armed hostilities (including trying to influence UN Security Council

Since none of these steps were on the cards, there was no need for secrecy.
The leaders could almost as well have held a televised round table
discussion of current events, and issued a short statement afterward
outlining their positions.

Yet the public nature of the summit at Sharm el-Sheikh caused grief to some
delegates at least. It is highly unlikely that Arab spectators would soon
forget the spectacular verbal exchange that took place between Libyan leader
Moammar Gadhafi and Saudi Crown Prince Abdullah. The two leaders accused
each other of being American stooges and of allying themselves with Satan.

The nature of these accusations was ironic in the extreme, considering that
the summit was being held below a ceiling set by the Americans. Not a single
resolution came out that had any practical effect in undermining American

Yet the sniping said a lot about inter-Arab relations. These relations were
exposed as being built on suspicions, wariness, hatreds and conflicting
interests. Those Arabs fortunate enough to live further away from the area
of conflict can afford to flex their muscles, while those living in the
thick of it can do nothing but complain of their predicament.

This being the case, the only purpose of the closing communique would be to
plaster over the substantial differences that exist between Arab states. And
that is what happened. The communique that came out of the Sharm summit said
nothing of substance because it had to play to everyone's predilections.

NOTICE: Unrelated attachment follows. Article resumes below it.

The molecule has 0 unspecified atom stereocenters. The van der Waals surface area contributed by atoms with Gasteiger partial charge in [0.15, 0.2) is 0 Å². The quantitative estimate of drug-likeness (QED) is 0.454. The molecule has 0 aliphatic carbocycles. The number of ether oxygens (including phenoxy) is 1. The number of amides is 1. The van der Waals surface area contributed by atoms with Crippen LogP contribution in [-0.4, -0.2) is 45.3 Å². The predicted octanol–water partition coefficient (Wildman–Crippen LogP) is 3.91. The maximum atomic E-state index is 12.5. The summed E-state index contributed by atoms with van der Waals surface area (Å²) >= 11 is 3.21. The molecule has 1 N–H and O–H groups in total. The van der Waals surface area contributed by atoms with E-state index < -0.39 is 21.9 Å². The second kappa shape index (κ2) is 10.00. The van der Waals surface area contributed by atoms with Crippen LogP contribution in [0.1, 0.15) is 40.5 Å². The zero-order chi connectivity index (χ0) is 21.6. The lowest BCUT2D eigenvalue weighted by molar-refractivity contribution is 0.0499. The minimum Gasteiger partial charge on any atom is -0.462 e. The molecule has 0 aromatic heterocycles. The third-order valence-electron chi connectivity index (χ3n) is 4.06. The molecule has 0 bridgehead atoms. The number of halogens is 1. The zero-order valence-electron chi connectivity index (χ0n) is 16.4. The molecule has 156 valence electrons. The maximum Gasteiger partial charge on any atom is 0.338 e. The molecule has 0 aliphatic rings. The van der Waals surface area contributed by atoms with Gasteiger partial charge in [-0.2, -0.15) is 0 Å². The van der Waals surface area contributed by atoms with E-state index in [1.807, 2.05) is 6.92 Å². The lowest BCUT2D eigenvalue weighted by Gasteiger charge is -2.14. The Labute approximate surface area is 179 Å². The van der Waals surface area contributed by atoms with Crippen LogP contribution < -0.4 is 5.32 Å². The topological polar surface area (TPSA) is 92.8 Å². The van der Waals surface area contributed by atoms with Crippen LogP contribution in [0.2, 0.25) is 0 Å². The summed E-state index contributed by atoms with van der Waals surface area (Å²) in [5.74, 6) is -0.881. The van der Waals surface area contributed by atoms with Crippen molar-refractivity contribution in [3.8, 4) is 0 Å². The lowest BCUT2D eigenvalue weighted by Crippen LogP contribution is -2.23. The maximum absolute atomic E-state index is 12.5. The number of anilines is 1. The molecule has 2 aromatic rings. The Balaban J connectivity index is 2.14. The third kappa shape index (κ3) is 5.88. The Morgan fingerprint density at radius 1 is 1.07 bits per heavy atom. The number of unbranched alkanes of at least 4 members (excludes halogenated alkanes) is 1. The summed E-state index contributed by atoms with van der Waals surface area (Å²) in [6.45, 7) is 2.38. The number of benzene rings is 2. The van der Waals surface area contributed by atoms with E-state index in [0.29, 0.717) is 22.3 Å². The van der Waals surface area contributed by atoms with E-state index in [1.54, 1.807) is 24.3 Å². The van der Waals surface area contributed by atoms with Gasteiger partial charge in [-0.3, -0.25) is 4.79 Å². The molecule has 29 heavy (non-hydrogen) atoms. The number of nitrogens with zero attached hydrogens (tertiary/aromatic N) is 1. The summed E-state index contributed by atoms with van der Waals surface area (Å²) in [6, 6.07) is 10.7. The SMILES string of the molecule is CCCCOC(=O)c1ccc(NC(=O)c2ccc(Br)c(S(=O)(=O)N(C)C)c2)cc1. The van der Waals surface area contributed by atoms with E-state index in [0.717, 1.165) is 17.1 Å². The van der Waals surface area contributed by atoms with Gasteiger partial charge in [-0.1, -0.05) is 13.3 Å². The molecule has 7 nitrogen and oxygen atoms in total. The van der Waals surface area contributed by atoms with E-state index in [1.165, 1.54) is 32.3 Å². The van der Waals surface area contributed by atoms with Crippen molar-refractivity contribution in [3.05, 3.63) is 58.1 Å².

In a situation like this, it was impossible to arrive at a political
consensus on which similar - much less congruent - policies could be built.
Bahraini Foreign Minister Mohammed Mubarak al-Khalifa summarized the
situation well when he said: "The most important thing is that our
differences should not affect our resolutions." But Khalifa forgot to
mention that in a state of imminent war, policies count rather more than

Arab impotence was highlighted still further by the fact that as Arab
leaders were issuing their final communique, the Turkish Parliament rejected
a government request to allow the US to deploy troops on Turkish soil to
open a second front against Iraq. Turkey, a NATO member which enjoys strong
relations with the United States, and which managed to negotiate an
extremely attractive financial and political deal with the Americans in
exchange for allowing them to deploy their troops on its soil, nevertheless
rejected all these concessions through its lawmakers, who based their
decision on objections from the Turkish military and widespread public
opposition. The Turks might yet reverse their decision, but that will not
alter the fact that their initial rejection showed the Arab summit in a
particularly bad light.

If the public altercation between Gadhafi and Abdullah exposed one
disturbing aspect of inter-Arab relations, the so-called "secret" memo
revealed another.

The UAE delegation circulated a letter from UAE President Sheikh Zayed bin
Sultan al Nahayan to the summit in which he spoke of the dangers facing Iraq
and his concerns for the unity of the country and the welfare of the Iraqi
people. The UAE leader suggested that Iraqi President Saddam Hussein step
down, and that the Arab League - in cooperation with the UN
secretary-general - should assume responsibility for administering the
country during a period of transition.

These ideas were not formally proposed to the summit, but the letter was
circulated widely - leading to a crisis that almost caused the Iraqi
delegation to walk out. Arab mediators swung into action, however, and the